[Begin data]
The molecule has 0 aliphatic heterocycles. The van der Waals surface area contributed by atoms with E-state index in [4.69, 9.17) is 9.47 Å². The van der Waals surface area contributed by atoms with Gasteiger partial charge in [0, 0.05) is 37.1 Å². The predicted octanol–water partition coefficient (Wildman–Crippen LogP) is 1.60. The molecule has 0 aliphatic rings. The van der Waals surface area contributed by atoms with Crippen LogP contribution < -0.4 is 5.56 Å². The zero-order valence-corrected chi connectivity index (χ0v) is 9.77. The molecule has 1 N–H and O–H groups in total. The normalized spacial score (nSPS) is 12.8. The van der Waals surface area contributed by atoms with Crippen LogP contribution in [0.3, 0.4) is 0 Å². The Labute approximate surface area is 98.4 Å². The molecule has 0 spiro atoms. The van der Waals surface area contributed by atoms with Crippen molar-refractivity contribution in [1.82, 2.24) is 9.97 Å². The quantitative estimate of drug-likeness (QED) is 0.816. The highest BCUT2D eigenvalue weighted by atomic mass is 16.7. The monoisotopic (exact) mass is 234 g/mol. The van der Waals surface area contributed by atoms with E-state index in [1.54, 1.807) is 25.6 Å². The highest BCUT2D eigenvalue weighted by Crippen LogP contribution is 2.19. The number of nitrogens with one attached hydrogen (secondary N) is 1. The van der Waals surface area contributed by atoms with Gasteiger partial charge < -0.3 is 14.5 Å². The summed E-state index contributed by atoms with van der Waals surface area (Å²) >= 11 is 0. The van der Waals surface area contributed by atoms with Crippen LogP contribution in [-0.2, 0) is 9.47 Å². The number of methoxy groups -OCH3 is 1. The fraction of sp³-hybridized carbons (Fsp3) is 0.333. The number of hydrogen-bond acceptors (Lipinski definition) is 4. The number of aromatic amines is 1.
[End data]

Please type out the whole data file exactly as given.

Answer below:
The molecule has 0 aliphatic heterocycles. The van der Waals surface area contributed by atoms with E-state index in [4.69, 9.17) is 9.47 Å². The van der Waals surface area contributed by atoms with Gasteiger partial charge in [0, 0.05) is 37.1 Å². The predicted octanol–water partition coefficient (Wildman–Crippen LogP) is 1.60. The molecule has 0 aliphatic rings. The van der Waals surface area contributed by atoms with Crippen LogP contribution < -0.4 is 5.56 Å². The zero-order valence-corrected chi connectivity index (χ0v) is 9.77. The molecule has 1 N–H and O–H groups in total. The normalized spacial score (nSPS) is 12.8. The van der Waals surface area contributed by atoms with Crippen LogP contribution in [0.3, 0.4) is 0 Å². The Labute approximate surface area is 98.4 Å². The molecule has 0 spiro atoms. The van der Waals surface area contributed by atoms with Crippen molar-refractivity contribution in [1.82, 2.24) is 9.97 Å². The quantitative estimate of drug-likeness (QED) is 0.816. The highest BCUT2D eigenvalue weighted by atomic mass is 16.7. The monoisotopic (exact) mass is 234 g/mol. The van der Waals surface area contributed by atoms with E-state index in [1.54, 1.807) is 25.6 Å². The highest BCUT2D eigenvalue weighted by Crippen LogP contribution is 2.19. The number of nitrogens with one attached hydrogen (secondary N) is 1. The van der Waals surface area contributed by atoms with Gasteiger partial charge < -0.3 is 14.5 Å². The summed E-state index contributed by atoms with van der Waals surface area (Å²) >= 11 is 0. The van der Waals surface area contributed by atoms with Crippen LogP contribution in [-0.2, 0) is 9.47 Å². The number of methoxy groups -OCH3 is 1. The fraction of sp³-hybridized carbons (Fsp3) is 0.333. The number of hydrogen-bond acceptors (Lipinski definition) is 4. The number of aromatic amines is 1.